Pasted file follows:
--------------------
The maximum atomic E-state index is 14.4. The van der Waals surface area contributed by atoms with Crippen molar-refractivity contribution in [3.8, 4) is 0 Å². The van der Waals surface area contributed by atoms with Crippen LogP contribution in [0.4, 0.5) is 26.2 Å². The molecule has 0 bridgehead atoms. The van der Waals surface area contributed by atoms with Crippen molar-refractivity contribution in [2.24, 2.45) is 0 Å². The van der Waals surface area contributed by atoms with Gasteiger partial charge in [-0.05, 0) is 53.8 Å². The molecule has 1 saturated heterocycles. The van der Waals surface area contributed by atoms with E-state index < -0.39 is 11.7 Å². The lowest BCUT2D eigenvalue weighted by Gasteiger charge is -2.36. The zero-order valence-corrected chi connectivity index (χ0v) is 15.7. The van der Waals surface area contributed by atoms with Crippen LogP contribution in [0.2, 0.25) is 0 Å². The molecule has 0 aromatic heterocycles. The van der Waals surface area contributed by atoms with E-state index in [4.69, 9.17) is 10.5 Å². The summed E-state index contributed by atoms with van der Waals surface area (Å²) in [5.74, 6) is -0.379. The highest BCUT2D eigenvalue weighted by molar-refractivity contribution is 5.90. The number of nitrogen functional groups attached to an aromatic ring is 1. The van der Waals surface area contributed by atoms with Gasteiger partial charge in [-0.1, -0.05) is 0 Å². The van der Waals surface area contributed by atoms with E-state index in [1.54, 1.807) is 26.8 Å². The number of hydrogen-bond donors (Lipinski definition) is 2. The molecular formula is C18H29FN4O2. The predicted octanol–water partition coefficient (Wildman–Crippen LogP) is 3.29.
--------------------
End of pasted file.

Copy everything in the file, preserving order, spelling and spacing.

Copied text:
The maximum atomic E-state index is 14.4. The van der Waals surface area contributed by atoms with Crippen molar-refractivity contribution in [3.8, 4) is 0 Å². The van der Waals surface area contributed by atoms with Crippen LogP contribution in [0.4, 0.5) is 26.2 Å². The molecule has 0 bridgehead atoms. The van der Waals surface area contributed by atoms with Crippen molar-refractivity contribution in [2.24, 2.45) is 0 Å². The van der Waals surface area contributed by atoms with Gasteiger partial charge in [-0.05, 0) is 53.8 Å². The molecule has 1 saturated heterocycles. The van der Waals surface area contributed by atoms with E-state index < -0.39 is 11.7 Å². The lowest BCUT2D eigenvalue weighted by Gasteiger charge is -2.36. The zero-order valence-corrected chi connectivity index (χ0v) is 15.7. The van der Waals surface area contributed by atoms with Crippen LogP contribution in [0.2, 0.25) is 0 Å². The molecule has 0 aromatic heterocycles. The van der Waals surface area contributed by atoms with E-state index in [4.69, 9.17) is 10.5 Å². The summed E-state index contributed by atoms with van der Waals surface area (Å²) in [5.74, 6) is -0.379. The highest BCUT2D eigenvalue weighted by molar-refractivity contribution is 5.90. The number of nitrogen functional groups attached to an aromatic ring is 1. The van der Waals surface area contributed by atoms with Gasteiger partial charge in [-0.1, -0.05) is 0 Å². The van der Waals surface area contributed by atoms with E-state index in [1.54, 1.807) is 26.8 Å². The number of hydrogen-bond donors (Lipinski definition) is 2. The molecular formula is C18H29FN4O2. The predicted octanol–water partition coefficient (Wildman–Crippen LogP) is 3.29.